Nigeria: Buhari's Economic Advisory Council Set for Inaugural Meeting

3 October 2019

Barring any unforeseen circumstances, members of President Muhammadu Buhari's newly constituted Economic Advisory Council (EAC) would hold their inaugural meeting this weekend.

A source in the presidency told THISDAY Wednesday that the meeting would hold in Abuja.

According to the source, after the EAC's inaugural meeting, members of the council would meet with the president on Tuesday to brief him on the outcome of their meeting and possibly offer some recommendations.

The president had about a fortnight ago, constituted an eight-member EAC to replace the Economic Management Team (EMT).

A statement by Special Adviser to the President (Media & Publicity), Femi Adesina, had said the newly constituted council, chaired by Prof. Doyin Salami, would report directly to the president.

Other members of the council are Dr. Mohammed Sagagi (Vice-Chairman), Prof. Ode Ojowu, Dr. Shehu Yahaya, Dr. Iyabo Masha, Prof. Chukwuma Soludo - Member, Mr. Bismark Rewane and Dr. Mohammed Adaya Salisu, Senior Special Assistant to the President, Development Policy, who will serve as secretary.

The statement had said: "The Economic Advisory Council (EAC) will advise the president on economic policy matters, including fiscal analysis, economic growth and a range of internal and global economic issues working with the relevant cabinet members and heads of monetary and fiscal agencies.

"The EAC will have monthly technical sessions as well as scheduled quarterly meetings with the president. The chairman may, however, request for unscheduled meetings if the need arises."

A member of the EAC, Soludo, had on Tuesday proposed strategies that would help catalyse economic transformation in Nigeria and make the country less reliant on oil.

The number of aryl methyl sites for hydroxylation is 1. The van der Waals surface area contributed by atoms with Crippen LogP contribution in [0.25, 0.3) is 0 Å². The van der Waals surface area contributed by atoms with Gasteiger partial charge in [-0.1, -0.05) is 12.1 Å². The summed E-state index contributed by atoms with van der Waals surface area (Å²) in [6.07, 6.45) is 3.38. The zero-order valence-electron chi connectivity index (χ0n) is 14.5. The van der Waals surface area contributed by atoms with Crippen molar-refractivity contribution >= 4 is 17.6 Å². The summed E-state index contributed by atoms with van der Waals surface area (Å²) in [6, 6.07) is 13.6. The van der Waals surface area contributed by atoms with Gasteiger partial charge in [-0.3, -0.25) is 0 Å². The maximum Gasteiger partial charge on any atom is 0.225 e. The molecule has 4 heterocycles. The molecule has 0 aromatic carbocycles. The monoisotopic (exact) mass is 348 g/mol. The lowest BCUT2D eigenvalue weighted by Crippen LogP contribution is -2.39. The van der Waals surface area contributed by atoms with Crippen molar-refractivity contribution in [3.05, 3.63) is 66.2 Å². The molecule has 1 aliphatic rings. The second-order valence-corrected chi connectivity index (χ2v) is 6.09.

Soludo had stressed the need for institutional rearrangement that would make the Nigerian economy sustainable. This, he said should focus on the political, legal and governance institutions.

He explained that such institutional restructuring was necessary to grow the nation's economy, considering the population challenge Nigeria would face between the next 30 and 80 years when the population of the country would have risen to about 400 million and 752 million respectively, thereby throwing huge socio-economic problem for the country.

Soludo stated this in Lagos at the 2019 Platform, an annual non-denominational conference organised by the Covenant Christian Centre.

According to him, since 1962, Nigeria has implemented several national economic plans to diversify the economy away from oil without achieving desired result.

The former CBN Governor had said: "You can't build a 100 storey-building upon a foundation of an old bungalow. A post-oil economy requires that all agents maximise their fullest potential, and what is required will be a national rather than a federal response."

According to Soludo, the economic restructuring strategy of the future entails thinking through the alternative future scenarios and mapping out alternative possible proactive responses.

"Nigeria has signed the African Continental Free Trade Agreement (AfCFTA). Insularity won't be an option. The name of the game of the future in an increasingly integrated world is innovate/compete or die.

"Let's break it down. Economic restructuring of the future is about positioning Nigeria to compete and win in an increasingly complex world thereby guaranteeing the security, prosperity and happiness of the 400 or 752 million Nigerians, in a world without oil.

"It will require deploying a gamut of legal-regulatory-governance regimes, macro and sectoral policies and programmes to alter the spatial/geographical concentration of economic activities, structure of production from primary to industrial and post-modern service sectors, from peasant to commercial agriculture, from exhaustible natural resources to renewable and dynamic human resource as engine of sustainable development; etc," he added.

In addition, Soludo noted that with a current GDP of about $400 billion (down from $540 billion) and negative per capita income growth (with rising unemployment and poverty), the restructuring of the future would entail transformational changes to generate and sustain broad based growth of at least seven per cent, (from recent one to two per cent) required for poverty reduction and employment generation.

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